James Pickard

In existographies, James Pickard (c.1735-1800) was an English engineer, noted for []

Overview
In Dec 1799, James Watt was exploring the use of a crank, which was already widely used to drive grinding stones, potter’s wheels, and foot lathes, for use in steam engines to convert converting reciprocating motion into rotary motion. Supposedly, as the story goes, Dick Cartwright, a Soho pattern maker, was asked to build a model, but before he could do so, was drinking beer at a public house, and said the following:

“The idea of to put a ‘crank’ in the steam engine, is one of the best things Watt has ever brought out.”
— Dick Cartwright (c.1799), comment at beer house

Cartwright, supposedly, even chalked a plan of Watt’s crank-based steam engine on a table. [1]

In 1780, Pickard, having, as some have conjectured, heard of Watt’s crank-based steam engine, obtained a 14-year patent for a crank method of converting reciprocating motion into the “turning of wheels”, so to make steam engines applicable to work done in factories, not just that for pumping water out of mines. [1]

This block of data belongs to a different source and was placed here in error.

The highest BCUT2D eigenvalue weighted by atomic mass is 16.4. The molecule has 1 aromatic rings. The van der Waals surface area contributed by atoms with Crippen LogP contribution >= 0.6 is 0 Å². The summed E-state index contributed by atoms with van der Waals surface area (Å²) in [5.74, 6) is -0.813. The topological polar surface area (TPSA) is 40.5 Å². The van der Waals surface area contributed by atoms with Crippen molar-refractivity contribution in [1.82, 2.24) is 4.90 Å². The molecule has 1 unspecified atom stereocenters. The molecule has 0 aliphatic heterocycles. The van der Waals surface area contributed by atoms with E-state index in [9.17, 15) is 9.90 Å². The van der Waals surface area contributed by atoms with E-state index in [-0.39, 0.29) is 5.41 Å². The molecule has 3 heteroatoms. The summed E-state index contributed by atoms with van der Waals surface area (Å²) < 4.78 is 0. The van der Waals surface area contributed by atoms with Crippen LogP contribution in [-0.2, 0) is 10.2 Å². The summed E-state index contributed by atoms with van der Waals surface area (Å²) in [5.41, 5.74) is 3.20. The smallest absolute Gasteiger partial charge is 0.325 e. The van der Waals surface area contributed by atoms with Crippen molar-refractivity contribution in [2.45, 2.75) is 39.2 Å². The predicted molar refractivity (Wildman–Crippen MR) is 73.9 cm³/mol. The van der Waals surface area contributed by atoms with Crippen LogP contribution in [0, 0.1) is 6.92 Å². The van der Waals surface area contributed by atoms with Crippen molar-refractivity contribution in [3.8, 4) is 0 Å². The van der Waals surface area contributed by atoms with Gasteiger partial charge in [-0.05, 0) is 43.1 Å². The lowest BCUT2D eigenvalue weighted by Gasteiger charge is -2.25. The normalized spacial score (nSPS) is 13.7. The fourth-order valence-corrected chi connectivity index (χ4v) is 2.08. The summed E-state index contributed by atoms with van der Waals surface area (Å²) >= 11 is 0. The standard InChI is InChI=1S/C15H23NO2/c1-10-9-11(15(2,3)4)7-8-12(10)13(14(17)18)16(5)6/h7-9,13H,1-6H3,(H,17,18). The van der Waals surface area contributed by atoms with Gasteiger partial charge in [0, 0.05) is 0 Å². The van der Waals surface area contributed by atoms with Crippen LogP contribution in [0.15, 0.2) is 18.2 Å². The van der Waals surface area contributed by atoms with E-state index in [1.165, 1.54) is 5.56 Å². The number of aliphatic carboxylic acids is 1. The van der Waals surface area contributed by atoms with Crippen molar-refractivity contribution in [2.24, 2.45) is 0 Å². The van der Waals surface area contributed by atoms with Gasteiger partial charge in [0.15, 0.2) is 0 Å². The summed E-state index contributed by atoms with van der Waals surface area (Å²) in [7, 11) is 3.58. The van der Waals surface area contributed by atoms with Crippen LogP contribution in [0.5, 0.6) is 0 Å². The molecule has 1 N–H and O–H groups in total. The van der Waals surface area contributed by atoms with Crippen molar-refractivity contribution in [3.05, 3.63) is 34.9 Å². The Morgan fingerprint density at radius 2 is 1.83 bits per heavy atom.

Watt, accordingly, finding his crank idea blocked, by the patent, turned instead to the use of the sun and planet system of intermeshed gears to convert reciprocating motion into rotary motion.

References
1. Russell, Ben. (2014). James Watt: Making the World Anew (pg. 150). Reaktion.
2. Kirby, Richard; Withington, Sidney; Darling, Arthur; and Kilgour, Frederick. (1956). Engineering in History (pgs. 169-70). Courier, 1990.

Further reading
● Hills, Richard L. (1989). Power From Steam: a History of the Stationary Steam Engine (Pickard, pgs. 60-63). Cambridge University Press.

External links
James Pickard – Wikipedia.

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